Crude oil is back above the $60 a barrel mark, as traders react on supply worries following an explosion at a California oil field owned by Occidental Petroleum. Bloomberg reports:
Crude oil rose above $60 a barrel for the first time in five weeks after an explosion shut down a California field owned by Occidental Petroleum Corp., the fourth- biggest U.S. oil company.
Occidental said about 120,000 barrels of oil and gas liquids a day has been lost after a fire at its Elk Hills site. It is the seventh-largest field on the U.S. mainland. Nigeria, Africa's biggest oil producer, will comply with production cuts set by the Organization of Petroleum Exporting Countries and has no plan to increase that limit, a spokesman said.
``The reaction to the closure of the oil field in California underlines the supply worries out there,'' said Michael Fitzpatrick, vice president for energy risk management at Fimat USA in New York. ``The field only produces 120,000 barrels of liquids a day. It really isn't going to have a noticeable impact of stocks.''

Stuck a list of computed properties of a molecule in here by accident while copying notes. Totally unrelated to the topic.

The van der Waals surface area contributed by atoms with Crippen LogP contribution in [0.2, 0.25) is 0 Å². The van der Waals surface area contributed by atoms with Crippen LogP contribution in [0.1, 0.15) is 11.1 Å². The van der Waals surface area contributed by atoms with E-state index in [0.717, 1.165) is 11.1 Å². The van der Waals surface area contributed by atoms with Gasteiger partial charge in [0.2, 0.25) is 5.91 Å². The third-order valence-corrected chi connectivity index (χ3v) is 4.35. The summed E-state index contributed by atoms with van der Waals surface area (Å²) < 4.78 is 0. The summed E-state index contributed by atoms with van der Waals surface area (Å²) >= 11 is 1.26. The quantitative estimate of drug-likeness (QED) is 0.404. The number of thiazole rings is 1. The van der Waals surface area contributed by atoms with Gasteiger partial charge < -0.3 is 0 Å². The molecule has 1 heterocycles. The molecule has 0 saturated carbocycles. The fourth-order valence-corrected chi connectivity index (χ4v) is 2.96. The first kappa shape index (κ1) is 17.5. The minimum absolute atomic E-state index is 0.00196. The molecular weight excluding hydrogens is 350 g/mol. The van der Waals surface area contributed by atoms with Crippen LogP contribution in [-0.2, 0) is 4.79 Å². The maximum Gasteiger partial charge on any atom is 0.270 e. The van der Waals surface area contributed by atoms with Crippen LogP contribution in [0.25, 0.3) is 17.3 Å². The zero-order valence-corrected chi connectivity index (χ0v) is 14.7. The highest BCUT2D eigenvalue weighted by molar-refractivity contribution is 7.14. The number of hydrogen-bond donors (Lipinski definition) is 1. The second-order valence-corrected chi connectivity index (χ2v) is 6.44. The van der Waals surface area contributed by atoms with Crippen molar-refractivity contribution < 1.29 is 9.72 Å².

Crude oil for March delivery rose 69 cents, or 1.2 percent, to $60.40 a barrel at 1:12 p.m. on the New York Mercantile Exchange. Futures touched $60.61, the highest intraday price since Jan. 3. Prices are 2.3 percent higher this week and 3.5 percent lower than a year ago.
To the $35 a barrel, talking-head optimists: Sorry guys, but crude oil seems to be working its way higher the past few weeks after bottoming out below the $50 mark. Supply constraints are finally penetrating the minds of market participants and observers.
``There have been a number of stories that demonstrate that oil supplies aren't to be taken for granted,'' said Tim Evans, an energy analyst at Citigroup Global Markets Inc. in New York. ``The Occidental field was shut down yesterday, the Hibernia field in Canada is also shut, there are problems with the Cantarell field and Norwegian production is declining.''
Think we'll see a return to $75-$80 oil in the next six months?